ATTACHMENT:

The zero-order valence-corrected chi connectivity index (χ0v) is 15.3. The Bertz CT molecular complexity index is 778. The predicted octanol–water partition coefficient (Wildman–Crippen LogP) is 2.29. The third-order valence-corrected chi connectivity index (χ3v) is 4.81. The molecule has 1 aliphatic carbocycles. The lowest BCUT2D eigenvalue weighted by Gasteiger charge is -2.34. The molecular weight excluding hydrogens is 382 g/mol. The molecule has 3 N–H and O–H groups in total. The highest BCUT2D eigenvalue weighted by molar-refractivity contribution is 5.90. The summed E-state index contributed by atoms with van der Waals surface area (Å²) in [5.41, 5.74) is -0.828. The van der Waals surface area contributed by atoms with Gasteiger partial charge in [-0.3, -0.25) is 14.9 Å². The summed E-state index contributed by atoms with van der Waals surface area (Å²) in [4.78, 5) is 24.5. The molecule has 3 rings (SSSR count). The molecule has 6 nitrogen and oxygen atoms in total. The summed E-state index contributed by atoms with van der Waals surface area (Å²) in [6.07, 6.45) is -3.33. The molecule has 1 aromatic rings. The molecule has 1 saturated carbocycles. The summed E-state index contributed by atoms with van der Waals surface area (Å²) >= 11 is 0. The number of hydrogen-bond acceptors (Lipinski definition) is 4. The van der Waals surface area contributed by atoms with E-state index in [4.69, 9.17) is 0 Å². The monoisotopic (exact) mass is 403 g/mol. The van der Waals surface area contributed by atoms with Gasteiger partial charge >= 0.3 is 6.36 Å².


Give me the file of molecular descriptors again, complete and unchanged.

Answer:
The zero-order valence-corrected chi connectivity index (χ0v) is 15.3. The Bertz CT molecular complexity index is 778. The predicted octanol–water partition coefficient (Wildman–Crippen LogP) is 2.29. The third-order valence-corrected chi connectivity index (χ3v) is 4.81. The molecule has 1 aliphatic carbocycles. The lowest BCUT2D eigenvalue weighted by Gasteiger charge is -2.34. The molecular weight excluding hydrogens is 382 g/mol. The molecule has 3 N–H and O–H groups in total. The highest BCUT2D eigenvalue weighted by molar-refractivity contribution is 5.90. The summed E-state index contributed by atoms with van der Waals surface area (Å²) in [5.41, 5.74) is -0.828. The van der Waals surface area contributed by atoms with Gasteiger partial charge in [-0.3, -0.25) is 14.9 Å². The summed E-state index contributed by atoms with van der Waals surface area (Å²) in [4.78, 5) is 24.5. The molecule has 3 rings (SSSR count). The molecule has 6 nitrogen and oxygen atoms in total. The summed E-state index contributed by atoms with van der Waals surface area (Å²) in [6.07, 6.45) is -3.33. The molecule has 1 aromatic rings. The molecule has 1 saturated carbocycles. The summed E-state index contributed by atoms with van der Waals surface area (Å²) >= 11 is 0. The number of hydrogen-bond acceptors (Lipinski definition) is 4. The van der Waals surface area contributed by atoms with E-state index in [4.69, 9.17) is 0 Å². The monoisotopic (exact) mass is 403 g/mol. The van der Waals surface area contributed by atoms with Gasteiger partial charge >= 0.3 is 6.36 Å².